Forget the soldering iron, there’s no time for that! Instead, grab your box of littleBits™(see littlebits.cc) and you’re just about good to go. In order to
refresh your memory, littleBits is the incredible ecosystem
of building components that snap together with magnets
and enable you to go from wish list to completed project
is just a matter of minutes. In order to prove the power of
littleBits, here are five incredibly fun projects that can be
built in one evening — that’s all five projects in one sitting,
mind you! Let’s get going.
Bits in Toyland
Add a glowing wreath to your front door that only
lights up when the temperature drops to the overnight
lows that are common in your area. This project requires
the following Bits:
• Power p1
• Temperature sensor i12
• Threshold i23
• Light wire o16
Hey look at that, no other tools are required!
Figure 1 shows the four littleBits’ modules used in this
project connected together. The four foot long
electroluminescent wire that is connected to the o16
module generates the soft blue glow for the wreath. This
wire is very flexible and can be wound or braided into any
diameter wreath that is selected. Use some zip ties for
holding the light wire wreath in place.
After you’ve prepared your wreath, it’s time to plug all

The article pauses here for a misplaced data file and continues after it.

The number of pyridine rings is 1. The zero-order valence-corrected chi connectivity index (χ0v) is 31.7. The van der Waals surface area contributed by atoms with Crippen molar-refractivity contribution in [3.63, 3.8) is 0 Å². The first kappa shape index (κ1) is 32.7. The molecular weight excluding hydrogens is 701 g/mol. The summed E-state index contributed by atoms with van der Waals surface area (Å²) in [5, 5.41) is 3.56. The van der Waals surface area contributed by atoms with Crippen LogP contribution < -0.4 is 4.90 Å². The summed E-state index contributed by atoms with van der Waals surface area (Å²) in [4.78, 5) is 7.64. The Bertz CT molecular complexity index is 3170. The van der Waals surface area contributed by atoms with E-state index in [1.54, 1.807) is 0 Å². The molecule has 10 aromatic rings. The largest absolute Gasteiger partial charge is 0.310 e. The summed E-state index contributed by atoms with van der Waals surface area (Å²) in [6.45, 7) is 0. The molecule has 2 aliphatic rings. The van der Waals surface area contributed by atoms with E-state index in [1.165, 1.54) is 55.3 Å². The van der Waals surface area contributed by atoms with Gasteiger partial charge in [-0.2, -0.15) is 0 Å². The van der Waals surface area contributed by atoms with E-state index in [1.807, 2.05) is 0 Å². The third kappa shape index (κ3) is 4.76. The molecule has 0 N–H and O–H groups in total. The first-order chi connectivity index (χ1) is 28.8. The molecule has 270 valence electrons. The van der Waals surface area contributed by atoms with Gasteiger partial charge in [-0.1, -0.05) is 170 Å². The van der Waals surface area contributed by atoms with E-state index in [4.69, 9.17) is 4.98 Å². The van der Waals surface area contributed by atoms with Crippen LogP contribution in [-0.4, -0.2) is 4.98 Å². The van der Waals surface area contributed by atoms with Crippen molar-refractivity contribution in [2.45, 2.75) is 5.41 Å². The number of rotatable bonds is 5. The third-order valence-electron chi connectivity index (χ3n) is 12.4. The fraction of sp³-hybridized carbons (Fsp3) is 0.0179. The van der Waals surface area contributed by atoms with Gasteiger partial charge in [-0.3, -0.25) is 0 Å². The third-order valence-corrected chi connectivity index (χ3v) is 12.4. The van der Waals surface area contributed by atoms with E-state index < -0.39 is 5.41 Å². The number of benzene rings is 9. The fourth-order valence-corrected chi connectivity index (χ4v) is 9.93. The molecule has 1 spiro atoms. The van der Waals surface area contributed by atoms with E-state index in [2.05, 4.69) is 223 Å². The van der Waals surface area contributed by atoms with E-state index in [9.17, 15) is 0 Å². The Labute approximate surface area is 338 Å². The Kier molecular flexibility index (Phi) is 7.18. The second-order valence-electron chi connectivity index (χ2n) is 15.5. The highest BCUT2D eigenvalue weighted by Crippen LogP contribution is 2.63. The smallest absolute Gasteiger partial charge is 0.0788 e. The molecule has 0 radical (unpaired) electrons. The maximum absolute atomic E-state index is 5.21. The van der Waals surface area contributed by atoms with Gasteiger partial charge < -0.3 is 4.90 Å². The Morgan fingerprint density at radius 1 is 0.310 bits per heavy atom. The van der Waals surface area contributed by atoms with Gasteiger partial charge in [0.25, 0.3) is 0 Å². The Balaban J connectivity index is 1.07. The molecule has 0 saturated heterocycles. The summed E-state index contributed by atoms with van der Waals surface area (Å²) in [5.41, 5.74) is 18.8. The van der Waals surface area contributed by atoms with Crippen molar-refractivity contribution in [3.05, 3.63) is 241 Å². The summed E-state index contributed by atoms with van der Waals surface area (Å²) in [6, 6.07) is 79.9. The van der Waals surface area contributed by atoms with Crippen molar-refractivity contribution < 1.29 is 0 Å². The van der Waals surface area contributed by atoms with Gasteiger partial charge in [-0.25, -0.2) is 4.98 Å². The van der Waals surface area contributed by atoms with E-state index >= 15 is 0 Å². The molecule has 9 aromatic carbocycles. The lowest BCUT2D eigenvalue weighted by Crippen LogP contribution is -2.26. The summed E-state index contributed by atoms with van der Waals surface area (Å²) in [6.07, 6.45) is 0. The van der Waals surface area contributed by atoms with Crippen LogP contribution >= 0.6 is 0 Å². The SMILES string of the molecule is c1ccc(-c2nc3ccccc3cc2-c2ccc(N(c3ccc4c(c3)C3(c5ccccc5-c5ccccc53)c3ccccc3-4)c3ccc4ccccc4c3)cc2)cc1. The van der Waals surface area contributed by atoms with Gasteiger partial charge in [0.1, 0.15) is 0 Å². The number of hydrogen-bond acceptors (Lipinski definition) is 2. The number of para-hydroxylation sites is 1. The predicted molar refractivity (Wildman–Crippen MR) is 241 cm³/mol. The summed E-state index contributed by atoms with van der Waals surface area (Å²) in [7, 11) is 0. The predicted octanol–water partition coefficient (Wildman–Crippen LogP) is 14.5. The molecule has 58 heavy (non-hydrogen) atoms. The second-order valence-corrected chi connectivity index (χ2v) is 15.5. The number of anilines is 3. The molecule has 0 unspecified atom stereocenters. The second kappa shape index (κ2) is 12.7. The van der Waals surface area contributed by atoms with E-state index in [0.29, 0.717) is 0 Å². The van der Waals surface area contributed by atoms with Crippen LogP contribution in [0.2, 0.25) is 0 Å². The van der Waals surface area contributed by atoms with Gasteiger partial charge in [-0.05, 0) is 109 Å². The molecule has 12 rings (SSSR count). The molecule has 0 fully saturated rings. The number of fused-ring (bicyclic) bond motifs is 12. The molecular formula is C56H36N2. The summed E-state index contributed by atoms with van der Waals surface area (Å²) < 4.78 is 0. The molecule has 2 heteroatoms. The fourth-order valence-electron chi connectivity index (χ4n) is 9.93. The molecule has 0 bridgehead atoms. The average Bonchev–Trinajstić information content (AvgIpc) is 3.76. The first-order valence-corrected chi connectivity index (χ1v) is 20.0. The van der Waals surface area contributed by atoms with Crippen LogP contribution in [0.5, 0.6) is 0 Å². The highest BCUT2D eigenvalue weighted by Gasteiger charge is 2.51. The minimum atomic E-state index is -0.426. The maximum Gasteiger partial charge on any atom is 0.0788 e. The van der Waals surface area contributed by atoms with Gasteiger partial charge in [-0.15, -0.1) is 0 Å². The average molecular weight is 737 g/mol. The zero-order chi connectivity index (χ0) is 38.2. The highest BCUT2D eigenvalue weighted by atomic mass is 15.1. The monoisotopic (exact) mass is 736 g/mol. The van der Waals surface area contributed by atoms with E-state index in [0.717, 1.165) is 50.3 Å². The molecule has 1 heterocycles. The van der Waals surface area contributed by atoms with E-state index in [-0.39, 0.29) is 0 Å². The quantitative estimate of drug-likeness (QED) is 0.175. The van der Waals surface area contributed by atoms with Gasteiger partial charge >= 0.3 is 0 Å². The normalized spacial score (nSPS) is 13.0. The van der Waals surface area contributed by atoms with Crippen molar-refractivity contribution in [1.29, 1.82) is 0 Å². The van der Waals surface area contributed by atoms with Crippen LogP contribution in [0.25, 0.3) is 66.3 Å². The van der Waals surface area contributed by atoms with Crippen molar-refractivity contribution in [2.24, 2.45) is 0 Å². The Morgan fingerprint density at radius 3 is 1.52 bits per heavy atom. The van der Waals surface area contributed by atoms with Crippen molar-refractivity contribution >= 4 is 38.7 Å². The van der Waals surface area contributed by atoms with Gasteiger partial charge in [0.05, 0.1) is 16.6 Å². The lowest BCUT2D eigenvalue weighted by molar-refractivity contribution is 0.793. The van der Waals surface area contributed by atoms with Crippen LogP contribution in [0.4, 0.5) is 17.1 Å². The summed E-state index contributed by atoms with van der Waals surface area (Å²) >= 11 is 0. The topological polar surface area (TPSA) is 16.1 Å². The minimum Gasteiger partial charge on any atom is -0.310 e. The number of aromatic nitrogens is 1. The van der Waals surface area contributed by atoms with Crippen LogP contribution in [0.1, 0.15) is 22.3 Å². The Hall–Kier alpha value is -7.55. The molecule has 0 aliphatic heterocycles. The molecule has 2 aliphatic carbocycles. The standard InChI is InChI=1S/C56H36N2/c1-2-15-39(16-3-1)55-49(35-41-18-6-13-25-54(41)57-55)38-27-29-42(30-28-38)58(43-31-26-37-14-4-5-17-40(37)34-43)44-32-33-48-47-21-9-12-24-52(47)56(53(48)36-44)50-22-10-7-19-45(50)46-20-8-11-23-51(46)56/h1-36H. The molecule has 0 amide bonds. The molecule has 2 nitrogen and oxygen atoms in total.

of the modules together. In order to get the project to
properly turn on at the required temperature, you will
need to adjust both the temperature sensor (i12) and the
threshold (i23) modules.
Begin by setting the temperature sensor for measuring
the Centigrade scale. Next, install the entire glowing
wreath assembly in its planned location. Now, monitor the
temperature outdoors and when you’re satisfied with the
chill in the air, turn the threshold knob until the light wire
just illuminates. That’s it! Now, every night when the air
temps drop to the programmed threshold level, the wreath
TIP: If you have a littleBits number module (o21)
handy, you can temporarily remove the threshold and light
wire modules and add the number module to the
temperature sensor. Now as the air temps change, you
can actually read the temperature on the number module.
Then, you’ll know exactly what temperature the wreath
will glow at. Pretty nifty, eh?
On an Open Fire
Do you have a problem with late night “guests”
making trips to the Christmas tree and, shall we say,
“studying” the presents? Okay, let’s put it this way: Do you
have kids who sneak around at night peeking at the
presents? If so, then this monitor project is just for you.
Here’s what you’ll need:
• Power p1
• Sound trigger i20
• Wire w1 (might need several of these)
• Bargraph o9 or Cloud w20
November 2015 33
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■ FIGURE 1. This wreath is triggered by temperature.
■ FIGURE 2. Catch ‘em red handed as they sneak peeks
at gifts under the tree.